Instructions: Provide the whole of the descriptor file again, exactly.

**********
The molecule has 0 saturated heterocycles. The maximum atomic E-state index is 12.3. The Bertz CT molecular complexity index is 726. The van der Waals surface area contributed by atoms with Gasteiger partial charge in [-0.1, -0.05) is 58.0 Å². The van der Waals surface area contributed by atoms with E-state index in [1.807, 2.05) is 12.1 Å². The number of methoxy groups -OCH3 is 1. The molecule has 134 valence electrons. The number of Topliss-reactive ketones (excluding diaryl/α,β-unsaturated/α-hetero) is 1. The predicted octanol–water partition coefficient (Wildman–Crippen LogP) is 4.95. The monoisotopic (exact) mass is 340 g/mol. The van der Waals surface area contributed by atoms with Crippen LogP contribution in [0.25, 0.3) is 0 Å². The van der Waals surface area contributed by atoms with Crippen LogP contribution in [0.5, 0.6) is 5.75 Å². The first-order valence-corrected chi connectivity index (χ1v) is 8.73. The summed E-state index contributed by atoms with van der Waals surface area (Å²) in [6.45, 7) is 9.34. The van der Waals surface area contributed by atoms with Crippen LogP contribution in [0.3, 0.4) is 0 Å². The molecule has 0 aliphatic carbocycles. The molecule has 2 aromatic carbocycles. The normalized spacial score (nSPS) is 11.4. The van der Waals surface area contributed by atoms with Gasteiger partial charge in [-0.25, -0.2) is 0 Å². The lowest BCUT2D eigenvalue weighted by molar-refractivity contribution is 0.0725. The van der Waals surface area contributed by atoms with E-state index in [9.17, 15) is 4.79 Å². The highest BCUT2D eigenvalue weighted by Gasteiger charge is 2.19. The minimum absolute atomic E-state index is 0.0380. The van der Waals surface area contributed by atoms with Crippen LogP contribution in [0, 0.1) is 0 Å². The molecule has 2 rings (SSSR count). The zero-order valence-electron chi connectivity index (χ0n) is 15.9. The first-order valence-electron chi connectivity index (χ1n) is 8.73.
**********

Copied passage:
The molecule has 0 saturated heterocycles. The maximum atomic E-state index is 12.3. The Bertz CT molecular complexity index is 726. The van der Waals surface area contributed by atoms with Gasteiger partial charge in [-0.1, -0.05) is 58.0 Å². The van der Waals surface area contributed by atoms with E-state index in [1.807, 2.05) is 12.1 Å². The number of methoxy groups -OCH3 is 1. The molecule has 134 valence electrons. The number of Topliss-reactive ketones (excluding diaryl/α,β-unsaturated/α-hetero) is 1. The predicted octanol–water partition coefficient (Wildman–Crippen LogP) is 4.95. The monoisotopic (exact) mass is 340 g/mol. The van der Waals surface area contributed by atoms with Crippen LogP contribution in [0.25, 0.3) is 0 Å². The van der Waals surface area contributed by atoms with Crippen LogP contribution in [0.5, 0.6) is 5.75 Å². The first-order valence-corrected chi connectivity index (χ1v) is 8.73. The summed E-state index contributed by atoms with van der Waals surface area (Å²) in [6.45, 7) is 9.34. The van der Waals surface area contributed by atoms with Crippen LogP contribution in [0.3, 0.4) is 0 Å². The molecule has 0 aliphatic carbocycles. The molecule has 2 aromatic carbocycles. The normalized spacial score (nSPS) is 11.4. The van der Waals surface area contributed by atoms with Gasteiger partial charge in [-0.25, -0.2) is 0 Å². The lowest BCUT2D eigenvalue weighted by molar-refractivity contribution is 0.0725. The van der Waals surface area contributed by atoms with E-state index in [9.17, 15) is 4.79 Å². The highest BCUT2D eigenvalue weighted by Gasteiger charge is 2.19. The minimum absolute atomic E-state index is 0.0380. The van der Waals surface area contributed by atoms with Crippen LogP contribution in [0, 0.1) is 0 Å². The molecule has 2 rings (SSSR count). The zero-order valence-electron chi connectivity index (χ0n) is 15.9. The first-order valence-electron chi connectivity index (χ1n) is 8.73.